SINGAPORE, Aug 24 — All employers are urged to adopt a regime that either sees their staff fully vaccinated against Covid-19, or requires unvaccinated staff to undergo regular testing to keep their workplaces free from the coronavirus, said an advisory from Singapore’s tripartite partners yesterday (August 23).
The advisory added that in such scenarios, some Covid-19 related costs, such as test kits, incurred by unvaccinated employees, who are eligible for vaccination, should be borne by them.
However, it said that “under no circumstances” should an employer terminate or threaten to terminate the service of an employee on the basis of vaccination status alone.
Employers should also not place employees on no-pay leave for an extended duration without their mutual consent in writing.
Still, the advisory said employers may exercise their right to contractually terminate employment if unvaccinated employees do not comply with reasonable vaccination-differentiated workplace measures.
The advisory was issued by the Ministry of Manpower, Ministry of Health (MoH), National Trades Union Congress and the Singapore National Employers Federation.
Although the proportion of Singaporeans that has been fully vaccinated stood at 78 per cent, as of Sunday, the tripartite group noted that Singapore needs to “continue to expand our vaccine coverage to optimise our resilience against Covid-19”.
To that end, the Government has announced that from October 1, employees in selected sectors that include healthcare, food and beverage and fitness studios, will be required to be vaccinated or undergo regular testing.
Dr Koh Poh Koon, Senior Minister of State for Health and Manpower, said in a Facebook post related to the advisory that “the public service, as the largest employer in Singapore, is leading by example by implementing the VoRT (vaccinate or regular test) regime”.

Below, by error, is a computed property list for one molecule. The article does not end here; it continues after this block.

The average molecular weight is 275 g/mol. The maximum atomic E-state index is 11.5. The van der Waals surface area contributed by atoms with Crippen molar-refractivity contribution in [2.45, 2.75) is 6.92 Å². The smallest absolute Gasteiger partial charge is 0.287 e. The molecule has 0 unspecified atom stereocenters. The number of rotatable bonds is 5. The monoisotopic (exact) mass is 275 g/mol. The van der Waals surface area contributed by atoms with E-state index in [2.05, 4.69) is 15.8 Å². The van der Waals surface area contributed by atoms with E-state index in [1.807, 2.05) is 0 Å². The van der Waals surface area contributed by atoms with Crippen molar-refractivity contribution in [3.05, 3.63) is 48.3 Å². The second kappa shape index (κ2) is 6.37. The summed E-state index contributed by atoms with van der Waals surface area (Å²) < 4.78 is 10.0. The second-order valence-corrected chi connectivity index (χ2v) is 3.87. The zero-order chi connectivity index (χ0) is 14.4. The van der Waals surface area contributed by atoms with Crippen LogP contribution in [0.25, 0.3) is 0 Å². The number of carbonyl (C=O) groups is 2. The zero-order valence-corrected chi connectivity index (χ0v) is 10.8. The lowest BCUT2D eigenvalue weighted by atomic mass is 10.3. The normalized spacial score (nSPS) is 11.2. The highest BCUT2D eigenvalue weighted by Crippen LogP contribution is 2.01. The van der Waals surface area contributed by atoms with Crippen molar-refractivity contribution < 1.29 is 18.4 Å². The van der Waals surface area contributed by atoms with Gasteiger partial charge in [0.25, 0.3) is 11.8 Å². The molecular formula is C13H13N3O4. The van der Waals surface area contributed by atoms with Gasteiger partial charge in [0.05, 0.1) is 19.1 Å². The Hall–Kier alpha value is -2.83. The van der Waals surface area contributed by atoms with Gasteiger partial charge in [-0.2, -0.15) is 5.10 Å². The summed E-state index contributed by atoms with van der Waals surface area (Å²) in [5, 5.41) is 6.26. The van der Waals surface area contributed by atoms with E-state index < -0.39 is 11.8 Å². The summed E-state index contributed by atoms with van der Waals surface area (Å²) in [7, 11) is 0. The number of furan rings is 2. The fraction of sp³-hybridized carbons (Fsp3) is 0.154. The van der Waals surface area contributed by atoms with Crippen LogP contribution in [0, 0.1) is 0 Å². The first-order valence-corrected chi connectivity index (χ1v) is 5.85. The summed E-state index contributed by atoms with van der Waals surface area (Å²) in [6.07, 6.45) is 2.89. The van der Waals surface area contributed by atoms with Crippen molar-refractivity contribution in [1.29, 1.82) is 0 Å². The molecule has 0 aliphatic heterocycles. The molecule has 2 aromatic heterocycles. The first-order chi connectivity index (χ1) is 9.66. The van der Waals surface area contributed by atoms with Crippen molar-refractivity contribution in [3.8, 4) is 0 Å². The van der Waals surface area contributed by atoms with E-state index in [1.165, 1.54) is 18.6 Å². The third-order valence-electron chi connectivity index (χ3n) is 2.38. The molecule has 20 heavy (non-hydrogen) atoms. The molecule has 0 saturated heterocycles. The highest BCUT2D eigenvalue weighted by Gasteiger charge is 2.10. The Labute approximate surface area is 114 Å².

“The tripartite partners urge all employers to consider adopting the VoRT regime as a company policy for existing employees and new hires,” he said.
The advisory said employers may adopt differentiation measures, in consultation with unions if applicable, between vaccinated and unvaccinated staff.
Here is a summary of the guidelines.
The guidelines said employers may adopt a VoRT regime on a voluntary basis and subject unvaccinated employees to additional Covid-19 tests, compared to vaccinated employees.
The latest statement said the frequency of testing unvaccinated staff could take reference from the frequency under MOH’s guidelines for the regime.
For example, it could be twice a week for unvaccinated employees in selected sectors.
A test done under the existing “fast and easy testing” or the “rostered routine testing” regime also counts towards this requirement.
Work and social events
Employers may also require unvaccinated employees to undergo pre-event testing before participating in workplace events, said the guidelines, or implement reduced group sizes when unvaccinated employees participate in such events.
This is especially so for those involving mask-off activities, in line with the prevailing MoH guidelines.